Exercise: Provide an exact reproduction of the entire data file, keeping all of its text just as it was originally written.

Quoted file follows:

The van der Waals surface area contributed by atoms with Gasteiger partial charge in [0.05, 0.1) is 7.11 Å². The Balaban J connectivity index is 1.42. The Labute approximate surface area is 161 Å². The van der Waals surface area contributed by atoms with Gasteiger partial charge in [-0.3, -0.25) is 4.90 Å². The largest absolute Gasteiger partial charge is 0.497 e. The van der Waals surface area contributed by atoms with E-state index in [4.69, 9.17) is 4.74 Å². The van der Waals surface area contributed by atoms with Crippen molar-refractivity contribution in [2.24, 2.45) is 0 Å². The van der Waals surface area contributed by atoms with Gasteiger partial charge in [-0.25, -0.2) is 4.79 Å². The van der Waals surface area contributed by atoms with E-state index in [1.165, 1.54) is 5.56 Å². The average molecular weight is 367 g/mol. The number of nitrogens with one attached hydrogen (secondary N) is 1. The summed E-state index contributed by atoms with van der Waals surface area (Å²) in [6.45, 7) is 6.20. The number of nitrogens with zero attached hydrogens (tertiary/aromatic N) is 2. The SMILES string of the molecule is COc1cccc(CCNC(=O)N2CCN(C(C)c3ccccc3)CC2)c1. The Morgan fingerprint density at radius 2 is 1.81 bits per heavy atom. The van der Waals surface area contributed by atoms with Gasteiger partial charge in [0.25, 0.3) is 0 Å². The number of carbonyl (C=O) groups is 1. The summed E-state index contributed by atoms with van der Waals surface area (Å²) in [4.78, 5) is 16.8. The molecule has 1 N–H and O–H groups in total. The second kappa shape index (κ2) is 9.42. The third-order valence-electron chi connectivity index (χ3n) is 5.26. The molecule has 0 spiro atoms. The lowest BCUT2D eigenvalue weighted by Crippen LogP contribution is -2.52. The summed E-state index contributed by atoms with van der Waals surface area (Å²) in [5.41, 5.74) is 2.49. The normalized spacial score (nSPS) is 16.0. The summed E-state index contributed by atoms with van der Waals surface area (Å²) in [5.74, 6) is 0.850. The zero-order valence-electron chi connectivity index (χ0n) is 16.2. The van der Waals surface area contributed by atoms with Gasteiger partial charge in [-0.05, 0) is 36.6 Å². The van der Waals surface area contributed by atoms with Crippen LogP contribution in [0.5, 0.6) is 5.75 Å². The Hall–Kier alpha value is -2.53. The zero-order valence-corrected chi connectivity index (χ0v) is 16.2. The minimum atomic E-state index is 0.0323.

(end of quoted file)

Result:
The van der Waals surface area contributed by atoms with Gasteiger partial charge in [0.05, 0.1) is 7.11 Å². The Balaban J connectivity index is 1.42. The Labute approximate surface area is 161 Å². The van der Waals surface area contributed by atoms with Gasteiger partial charge in [-0.3, -0.25) is 4.90 Å². The largest absolute Gasteiger partial charge is 0.497 e. The van der Waals surface area contributed by atoms with E-state index in [4.69, 9.17) is 4.74 Å². The van der Waals surface area contributed by atoms with Crippen molar-refractivity contribution in [2.24, 2.45) is 0 Å². The van der Waals surface area contributed by atoms with Gasteiger partial charge in [-0.25, -0.2) is 4.79 Å². The van der Waals surface area contributed by atoms with E-state index in [1.165, 1.54) is 5.56 Å². The average molecular weight is 367 g/mol. The number of nitrogens with one attached hydrogen (secondary N) is 1. The summed E-state index contributed by atoms with van der Waals surface area (Å²) in [6.45, 7) is 6.20. The number of nitrogens with zero attached hydrogens (tertiary/aromatic N) is 2. The SMILES string of the molecule is COc1cccc(CCNC(=O)N2CCN(C(C)c3ccccc3)CC2)c1. The Morgan fingerprint density at radius 2 is 1.81 bits per heavy atom. The van der Waals surface area contributed by atoms with Gasteiger partial charge in [0.25, 0.3) is 0 Å². The number of carbonyl (C=O) groups is 1. The summed E-state index contributed by atoms with van der Waals surface area (Å²) in [4.78, 5) is 16.8. The molecule has 1 N–H and O–H groups in total. The second kappa shape index (κ2) is 9.42. The third-order valence-electron chi connectivity index (χ3n) is 5.26. The molecule has 0 spiro atoms. The lowest BCUT2D eigenvalue weighted by Crippen LogP contribution is -2.52. The summed E-state index contributed by atoms with van der Waals surface area (Å²) in [5.41, 5.74) is 2.49. The normalized spacial score (nSPS) is 16.0. The summed E-state index contributed by atoms with van der Waals surface area (Å²) in [5.74, 6) is 0.850. The zero-order valence-electron chi connectivity index (χ0n) is 16.2. The van der Waals surface area contributed by atoms with Gasteiger partial charge in [-0.05, 0) is 36.6 Å². The van der Waals surface area contributed by atoms with Crippen LogP contribution in [0.5, 0.6) is 5.75 Å². The Hall–Kier alpha value is -2.53. The zero-order valence-corrected chi connectivity index (χ0v) is 16.2. The minimum atomic E-state index is 0.0323.